Velella is the common name of a specific genus of sea creature. There is only one known species within the genus and is a free-floating hydrozoan. They live on the surface of the ocean.
This animal is endemic to virtually all the seas and oceans of the world. Just as with the jellyfish, each Velella is, in fact, a hydroid colony. Adult individuals average roughly 2.8 in (7 cm) across.
They are carnivorous in nature and their primary diet consists of plankton.
Their movements are controlled by the ocean winds. These catch the sail-shaped fin on the surface and move them across the surface.
Velella Life Cycle
The Velella lives a bipartite life cycle. During their polyp stage, they possess the sail-shaped fin for which they are most popular. During this stage, the individual polyps comprising their bodies feed on plankton. The polyps are connected by tiny canals which permit the colony of creatures to share all food consumed.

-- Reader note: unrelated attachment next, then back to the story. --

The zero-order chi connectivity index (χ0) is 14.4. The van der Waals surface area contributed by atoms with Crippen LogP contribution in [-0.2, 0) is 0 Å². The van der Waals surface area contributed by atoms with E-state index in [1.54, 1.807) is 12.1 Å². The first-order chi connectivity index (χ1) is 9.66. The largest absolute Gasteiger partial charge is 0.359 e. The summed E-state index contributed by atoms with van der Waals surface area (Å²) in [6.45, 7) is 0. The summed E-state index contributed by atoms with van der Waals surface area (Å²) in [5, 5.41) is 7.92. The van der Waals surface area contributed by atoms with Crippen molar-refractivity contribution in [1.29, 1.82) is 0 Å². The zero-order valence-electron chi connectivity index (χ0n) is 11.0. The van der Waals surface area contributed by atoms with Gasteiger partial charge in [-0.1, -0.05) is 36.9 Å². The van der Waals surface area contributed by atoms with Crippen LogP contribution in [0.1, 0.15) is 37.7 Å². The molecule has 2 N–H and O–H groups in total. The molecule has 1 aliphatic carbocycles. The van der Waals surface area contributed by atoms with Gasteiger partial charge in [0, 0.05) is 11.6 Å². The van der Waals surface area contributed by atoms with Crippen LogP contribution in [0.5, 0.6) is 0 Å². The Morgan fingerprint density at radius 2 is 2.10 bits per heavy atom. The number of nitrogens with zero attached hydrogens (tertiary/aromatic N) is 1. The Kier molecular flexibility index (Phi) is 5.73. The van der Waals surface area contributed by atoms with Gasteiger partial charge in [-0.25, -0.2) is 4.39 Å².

All polyps of each Velella are also either all male or all female. These polyps serve highly specific functions within the whole – for example, protection, feeding, and reproduction.
The animal reproduces through asexual means. During the reproductive stage, each Velella will produce several thousand tiny medusae.
Velella Habitat and Distribution
This animal also lives in most oceans and seas but the majority prefer warmer climates.
They also dwell in the area of the interface between the ocean and the air. The polyps will dangle about 0.4 in (1 cm) below the surface. They are at the mercy of the winds for locomotion. On occasion, this will result in strandings upon beaches. Mass strandings are common along the northern coast of North America but below we add a photo we took of a stranding in the area of St. Tropez, France.
Since the Velella breed in such vast numbers, often these strandings will literally turn the coastline blue for more than 100 mi (160 km).